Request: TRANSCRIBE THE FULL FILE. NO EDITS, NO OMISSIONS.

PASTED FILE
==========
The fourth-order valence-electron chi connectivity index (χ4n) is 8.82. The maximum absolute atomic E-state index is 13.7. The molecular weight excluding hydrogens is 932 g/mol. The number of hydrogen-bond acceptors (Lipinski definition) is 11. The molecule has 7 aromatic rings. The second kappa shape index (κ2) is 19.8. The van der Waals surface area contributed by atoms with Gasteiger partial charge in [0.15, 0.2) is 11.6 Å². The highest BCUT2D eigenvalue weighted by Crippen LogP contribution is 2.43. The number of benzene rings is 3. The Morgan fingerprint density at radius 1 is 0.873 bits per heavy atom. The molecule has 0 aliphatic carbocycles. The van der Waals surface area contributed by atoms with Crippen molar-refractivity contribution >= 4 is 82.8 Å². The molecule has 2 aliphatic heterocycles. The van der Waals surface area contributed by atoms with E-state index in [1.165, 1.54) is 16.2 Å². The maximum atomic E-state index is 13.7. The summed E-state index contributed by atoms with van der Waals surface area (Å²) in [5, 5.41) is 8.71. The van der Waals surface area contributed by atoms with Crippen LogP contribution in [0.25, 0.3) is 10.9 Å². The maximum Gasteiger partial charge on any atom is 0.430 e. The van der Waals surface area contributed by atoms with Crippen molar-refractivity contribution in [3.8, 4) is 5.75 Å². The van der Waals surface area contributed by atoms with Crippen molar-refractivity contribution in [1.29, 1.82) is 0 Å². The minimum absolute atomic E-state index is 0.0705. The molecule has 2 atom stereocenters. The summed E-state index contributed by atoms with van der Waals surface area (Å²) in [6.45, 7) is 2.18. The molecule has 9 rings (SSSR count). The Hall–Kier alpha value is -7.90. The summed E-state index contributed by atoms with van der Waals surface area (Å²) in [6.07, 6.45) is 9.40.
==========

The fourth-order valence-electron chi connectivity index (χ4n) is 8.82. The maximum absolute atomic E-state index is 13.7. The molecular weight excluding hydrogens is 932 g/mol. The number of hydrogen-bond acceptors (Lipinski definition) is 11. The molecule has 7 aromatic rings. The second kappa shape index (κ2) is 19.8. The van der Waals surface area contributed by atoms with Gasteiger partial charge in [0.15, 0.2) is 11.6 Å². The highest BCUT2D eigenvalue weighted by Crippen LogP contribution is 2.43. The number of benzene rings is 3. The Morgan fingerprint density at radius 1 is 0.873 bits per heavy atom. The molecule has 0 aliphatic carbocycles. The van der Waals surface area contributed by atoms with Crippen molar-refractivity contribution >= 4 is 82.8 Å². The molecule has 2 aliphatic heterocycles. The van der Waals surface area contributed by atoms with E-state index in [1.165, 1.54) is 16.2 Å². The maximum atomic E-state index is 13.7. The summed E-state index contributed by atoms with van der Waals surface area (Å²) in [5, 5.41) is 8.71. The van der Waals surface area contributed by atoms with Crippen LogP contribution in [0.25, 0.3) is 10.9 Å². The maximum Gasteiger partial charge on any atom is 0.430 e. The van der Waals surface area contributed by atoms with Crippen molar-refractivity contribution in [3.8, 4) is 5.75 Å². The van der Waals surface area contributed by atoms with Crippen molar-refractivity contribution in [1.29, 1.82) is 0 Å². The minimum absolute atomic E-state index is 0.0705. The molecule has 2 atom stereocenters. The summed E-state index contributed by atoms with van der Waals surface area (Å²) in [6.45, 7) is 2.18. The molecule has 9 rings (SSSR count). The Hall–Kier alpha value is -7.90. The summed E-state index contributed by atoms with van der Waals surface area (Å²) in [6.07, 6.45) is 9.40.